Unfortunately, Responsive Web Design is much less prevalent in Japan than in the rest of the world. Many websites in Japan have small images, many narrow columns, lots of text, and flashing items. If you don’t have lots of text, Japanese users might think you are hiding something. Even though most Westerners consider this design quite repulsive, most Japanese are quite familiar with this complicated presentation of text and images.
But this more complicated website design often lays out poorly on mobile devices. Japanese web developers need more control over where objects layout on the mobile page. As a result, many Japanese developers feel the need to have had separate mobile and desktop URLs for each page of their website.
Once you move to separate web pages for mobile, you can really optimize for the mobile experience. For example, you can carefully control what items are seen above the fold (first view). You can also carefully control how pixels are laid out on the screen.
In order to understand why separate mobile & desktop pages are bad for SEO, you need to think about how Google values pages on a website.
First, one way that Google Search considers the “authority” of a webpage, is the number of external links pointing to it. Let’s say you have some good content and earned 50 links pointing to your page. That’s great. But with separate mobile and desktop pages, may find you have 25 backlinks to your mobile page, and 25 backlinks to your desktop page. Congratulations, you just watered down your “link juice” by about half. And all things being equal, if a competitor has combined page targeting the same keyword, but has 35 backlinks, Google will likely rank them ahead of you.
When trying to rank your page ahead of your competitors, just remember “2 turtles won’t be faster than a rabbit”.
For this SEO problem of separate mobile pages, there is a workaround.
Some SEO savvy website developers are aware of this technique and will add it to all web pages that have mobile equivalents. It would be nice if CMSs use by Japanese companies would automatically add the appropriate Rel=Alternate and Rel=Canonical tags. But this does not seem to be the case.
Looking at analytics for websites that have separate pages can be a very frustrating experience. First, you see lots of page views on a particular web page such as:
So essentially, the number of pages on your website is doubled. While that might seem OK, it does lengthen your analysis time in Google Analytics. You’ll need to consider separate mobile and desktop pages when evaluating site content, or behavioral flow in your analytics package. It’s much more difficult to get a more holistic view in analytics that combines desktop, mobile and tablet users.
This ties in with the previous point. Having separate mobile pages ultimately doubles everything. It doubles the amount of testing you need to do, it doubles your analytics data, and it doubles the complexity of any Pay-Per-Click advertising campaigns you may run. If you are dealing with limited resources, (and who isn’t?) then you are better off not doing it.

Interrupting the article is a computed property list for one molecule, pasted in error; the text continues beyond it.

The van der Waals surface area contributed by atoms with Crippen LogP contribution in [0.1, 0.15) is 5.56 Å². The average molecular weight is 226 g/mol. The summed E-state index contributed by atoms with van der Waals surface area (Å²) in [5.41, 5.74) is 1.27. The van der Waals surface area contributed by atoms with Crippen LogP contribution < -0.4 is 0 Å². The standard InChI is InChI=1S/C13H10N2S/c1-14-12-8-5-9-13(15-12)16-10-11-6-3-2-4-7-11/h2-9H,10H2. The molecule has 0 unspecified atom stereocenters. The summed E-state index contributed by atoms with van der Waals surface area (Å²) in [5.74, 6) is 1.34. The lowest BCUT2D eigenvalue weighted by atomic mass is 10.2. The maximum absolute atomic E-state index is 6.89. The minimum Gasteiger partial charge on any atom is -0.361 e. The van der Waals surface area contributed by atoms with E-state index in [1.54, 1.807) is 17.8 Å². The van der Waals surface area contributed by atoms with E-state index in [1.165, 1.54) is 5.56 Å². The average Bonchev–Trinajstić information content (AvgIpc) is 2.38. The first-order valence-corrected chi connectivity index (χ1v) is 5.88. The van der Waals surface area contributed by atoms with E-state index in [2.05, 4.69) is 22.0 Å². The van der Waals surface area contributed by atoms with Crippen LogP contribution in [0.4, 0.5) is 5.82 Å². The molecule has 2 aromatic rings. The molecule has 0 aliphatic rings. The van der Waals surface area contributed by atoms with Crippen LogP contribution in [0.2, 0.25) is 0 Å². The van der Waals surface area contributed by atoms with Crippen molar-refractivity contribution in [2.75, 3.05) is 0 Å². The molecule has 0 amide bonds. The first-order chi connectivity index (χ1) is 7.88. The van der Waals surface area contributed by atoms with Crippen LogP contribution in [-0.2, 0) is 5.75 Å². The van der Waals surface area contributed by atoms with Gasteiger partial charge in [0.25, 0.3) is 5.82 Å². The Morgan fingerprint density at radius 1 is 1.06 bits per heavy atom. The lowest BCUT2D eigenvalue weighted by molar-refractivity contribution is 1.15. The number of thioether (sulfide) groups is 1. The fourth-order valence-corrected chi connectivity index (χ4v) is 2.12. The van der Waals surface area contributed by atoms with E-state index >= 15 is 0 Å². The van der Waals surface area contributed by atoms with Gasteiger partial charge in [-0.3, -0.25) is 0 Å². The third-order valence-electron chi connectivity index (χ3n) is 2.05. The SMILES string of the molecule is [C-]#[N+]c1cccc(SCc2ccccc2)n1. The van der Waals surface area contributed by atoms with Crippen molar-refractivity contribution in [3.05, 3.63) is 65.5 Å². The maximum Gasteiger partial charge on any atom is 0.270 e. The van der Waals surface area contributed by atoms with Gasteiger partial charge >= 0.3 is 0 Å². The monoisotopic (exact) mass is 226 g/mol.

If you have a super-important page on your site, and you really want to carefully control the user experience, then it might be appropriate to implement a separate mobile page. An example of this might the checkout pages on an e-Commerce site. A user dropping off here for any reason can cost a lot of money. OK, I understand that. But ask yourself if you really need it for the entire site?
Try to avoid implementing separate mobile pages. If at all possible, use responsive design in your website for as many pages as possible. If for some reason, separate mobile web pages are needed, be sure to ask your web developer to add the SEO workaround as described above. And be prepared to deal with the added complexity.
There are many websites now implementing “All In One” websites, as well as “Separate Mobile Pages”. While both of these design choices have merits, in terms of SEO and other Digital Marketing techniques, you are making your life much more difficult in the future. And it can impact your business results. You might be better off not implementing these techniques unless you have resources to deal with the side effects above.
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Jeff Crawford is a Digital Marketing expert, technologist and Manager. He has worked for technology companies in Silicon Valley such as Apple, WebTV and Microsoft. He has lived in Tokyo Japan since 2004, working for companies such as Microsoft KK and Adobe Systems Japan. Jeff is founder of Zo Digital Japan, an SEO and Digital Marketing agency based in Tokyo. Jeff started the Tokyo Digital Marketers Meetup in 2016, which now has over 2000 members. He has also presented about Digital Marketing at such events as Ad-Tech Tokyo, WordCamp Tokyo, Japan Market Expansion Competition (JMEC), and the Japan Association of Translators (JAT).